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Last Updated: Thursday, 28 February 2008, 18:32 GMT
Voters divided on assembly powers
Senedd
Power would shift to the Senedd if a referendum backed more powers
A referendum on turning the Welsh assembly into a Scottish-style parliament would be too close to call, an opinion poll for BBC Wales suggests.

Asked how they would vote on whether to create a fully law-making Welsh parliament, 49% were for, 42% against and 9% said they were undecided.

It indicates how difficult it might be for First Minister Rhodri Morgan to call and win a referendum.

In a similar BBC Wales poll last June, 47% were in favour, and 44% opposed.

Retired diplomat Sir Emyr Jones Parry is chairing a commission paving the way to a referendum, which was part of the deal which led to the Labour-Plaid Cymru coalition assembly government after last year's election.

BBC WALES POLL
If there were a referendum on turning the assembly into a law-making parliament, how would you vote? 49% for; 42% against; 9% undecided
Which level of government do you think has most influence over Wales? Ass govt: 40%; UK govt: 35%; Local councils: 10%; EU: 8%
Which level of government do you think should have most influence over Wales? Ass govt: 61%; UK govt: 22%; Local councils: 11%; EU: 2%
ICM Research interviewed a random sample of 1,210 Welsh adults aged 18+ by telephone on 22-24 February. Interviews were conducted across Wales and the results have been weighted to the profile of all adults.

In a second question, voters were given a list of preferred options for the assembly.

A total of 37% said they wanted a Welsh parliament with law-making and taxation powers; 20% backed assembly abolition and 26% wanted things to remain as they are, with the assembly having limited law-making powers.

Some 8% wanted Wales independent of the UK but in the European Union, and 5% backed Wales independent of both the UK and EU.

The poll indicated there may be other signs of a changing mood among voters.

Previously, polls have suggested a majority of people believed the UK Government had most influence over Wales - although most believed the Welsh Assembly Government should have.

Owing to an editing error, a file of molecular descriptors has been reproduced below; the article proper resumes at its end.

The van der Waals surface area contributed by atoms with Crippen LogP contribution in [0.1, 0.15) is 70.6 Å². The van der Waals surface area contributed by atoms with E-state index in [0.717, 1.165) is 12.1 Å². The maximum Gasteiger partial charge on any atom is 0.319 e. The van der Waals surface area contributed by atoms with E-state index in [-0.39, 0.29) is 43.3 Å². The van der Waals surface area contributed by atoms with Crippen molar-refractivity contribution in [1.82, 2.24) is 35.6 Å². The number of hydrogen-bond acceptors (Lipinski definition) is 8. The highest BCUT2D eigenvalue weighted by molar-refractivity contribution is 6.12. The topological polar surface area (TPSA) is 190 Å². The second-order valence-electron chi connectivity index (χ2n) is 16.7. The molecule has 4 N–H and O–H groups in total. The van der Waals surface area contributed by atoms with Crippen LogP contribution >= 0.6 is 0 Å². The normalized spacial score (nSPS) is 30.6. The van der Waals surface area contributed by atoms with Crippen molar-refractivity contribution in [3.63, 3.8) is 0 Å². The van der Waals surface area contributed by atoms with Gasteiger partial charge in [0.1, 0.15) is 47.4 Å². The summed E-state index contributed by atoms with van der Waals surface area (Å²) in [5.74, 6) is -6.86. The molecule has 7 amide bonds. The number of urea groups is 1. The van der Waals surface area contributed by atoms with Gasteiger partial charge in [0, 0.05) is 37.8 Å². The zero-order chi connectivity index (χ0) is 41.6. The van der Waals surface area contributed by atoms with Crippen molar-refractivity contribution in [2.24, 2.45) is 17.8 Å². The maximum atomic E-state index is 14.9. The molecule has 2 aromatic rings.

In this ICM poll, for the first time, more people said they believed the assembly government had more influence over Wales than its UK counterpart.

Labour's Rhodri Morgan and Plaid Cymru's Ieuan Wyn Jones
Almost one in four knows there is a Labour/Plaid coalition government

Some 40% thought the assembly government had most influence over Wales, while 35 per cent believed it was the UK government.

When asked "which level of government do you think should have most influence over Wales?" 61 per cent said it should be the assembly government, while only 22 per cent said the UK.

Council elections

Overall, 65% of those questioned knew Labour was in power in Wales, while 47% knew Plaid Cymru were.

A total of 39% also knew that the assembly government was run by a Labour/Plaid coalition.

With local council elections now only weeks away Wales' 22 councils may be disappointed that only 10% of those questioned thought that local government had most influence in Wales, with 11% thinking they should have most influence.

Those questioned were also asked which issues will be most important to them when it comes to deciding which political party to back.

"Community safety and policing" as well as "delivery of social services, including care for the elderly" came top.

Least important was loyalty to a political party or individual candidate, which may suggest that it will be all to play for on 1 May.

Labour First Minister Rhodri Morgan said there was not much movement in support for a Welsh parliament, but "at least it is moving in the right direction" and he expected it would become "much greater".

Plaid Cymru's Helen Mary Jones said: "It is positive and it shows things are moving in the right direction, with a majority of those polled wanting a proper parliament".

Welsh Conservative leader Nick Bourne said there was a "substantial body of opinion" that wanted more powers for the assembly, adding: "It is also interesting that 60% do not seem to know that Labour and Plaid Cymru are in government, so it just shows they are not having much of an impact".

Welsh Liberal Democrat leader Mike German said: "This poll confirms that the case for a Scottish-style parliament is slowly but surely gaining in acceptance - even among the sceptical. It isn't clear cut, but the momentum is with those of us who want to go forward with devolution".



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